Yerno (Spanish for “son-in-law”) at first sounds like nothing in English.
But let’s look closer! The g- and y- sounds are often mixed up between languages and even regions that speak the same language; in fact, the Old English g- transformed itself into a y- over time (compare the German gestern with the English yesterday, for example). And the n-r sound not uncommonly swaps to become an r-n sound; the two are easily mixed up, especially in slurred speech.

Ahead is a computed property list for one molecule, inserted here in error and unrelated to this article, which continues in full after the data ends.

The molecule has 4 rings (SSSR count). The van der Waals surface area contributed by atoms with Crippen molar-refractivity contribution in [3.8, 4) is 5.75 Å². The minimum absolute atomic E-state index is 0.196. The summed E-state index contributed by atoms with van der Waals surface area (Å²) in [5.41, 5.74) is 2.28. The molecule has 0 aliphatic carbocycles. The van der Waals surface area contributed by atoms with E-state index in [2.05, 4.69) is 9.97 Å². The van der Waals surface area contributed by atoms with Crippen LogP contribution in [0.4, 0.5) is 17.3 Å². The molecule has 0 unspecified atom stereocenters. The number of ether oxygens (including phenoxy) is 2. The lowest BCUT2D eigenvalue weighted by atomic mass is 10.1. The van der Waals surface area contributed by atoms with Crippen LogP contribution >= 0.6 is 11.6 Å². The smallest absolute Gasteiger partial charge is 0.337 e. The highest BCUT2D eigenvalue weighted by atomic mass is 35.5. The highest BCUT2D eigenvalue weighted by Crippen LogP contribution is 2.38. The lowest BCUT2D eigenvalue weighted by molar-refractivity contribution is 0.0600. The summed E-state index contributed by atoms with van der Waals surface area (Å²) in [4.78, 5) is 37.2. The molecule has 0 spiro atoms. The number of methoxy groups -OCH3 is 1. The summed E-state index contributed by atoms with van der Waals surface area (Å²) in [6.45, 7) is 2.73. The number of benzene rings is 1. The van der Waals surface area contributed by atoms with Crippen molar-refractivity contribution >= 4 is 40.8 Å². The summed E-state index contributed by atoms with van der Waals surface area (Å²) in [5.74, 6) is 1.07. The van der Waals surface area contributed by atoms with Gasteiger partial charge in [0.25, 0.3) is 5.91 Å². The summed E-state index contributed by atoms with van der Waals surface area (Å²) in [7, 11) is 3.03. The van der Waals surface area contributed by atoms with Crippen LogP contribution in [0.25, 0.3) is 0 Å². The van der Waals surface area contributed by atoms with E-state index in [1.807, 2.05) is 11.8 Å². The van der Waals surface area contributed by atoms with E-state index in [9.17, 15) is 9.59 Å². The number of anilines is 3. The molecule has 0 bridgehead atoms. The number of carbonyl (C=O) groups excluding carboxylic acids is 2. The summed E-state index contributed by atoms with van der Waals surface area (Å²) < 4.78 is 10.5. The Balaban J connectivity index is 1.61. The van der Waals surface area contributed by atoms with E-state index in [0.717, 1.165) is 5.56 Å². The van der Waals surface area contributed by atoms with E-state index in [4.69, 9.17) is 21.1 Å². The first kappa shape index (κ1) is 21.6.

Thus, the bizarre-sounding y-r-n root of yerno maps to the g-n-r root of generic (Maybe sons-in-law are more generic in Spanish cultures than English ones?) as well as genus (which lost the final r-) — yes, genus as in Latin and now scientific classification of your spot in the universe! The son-in-law, I guess, is destined to be the son-in-law as his lot-in-life.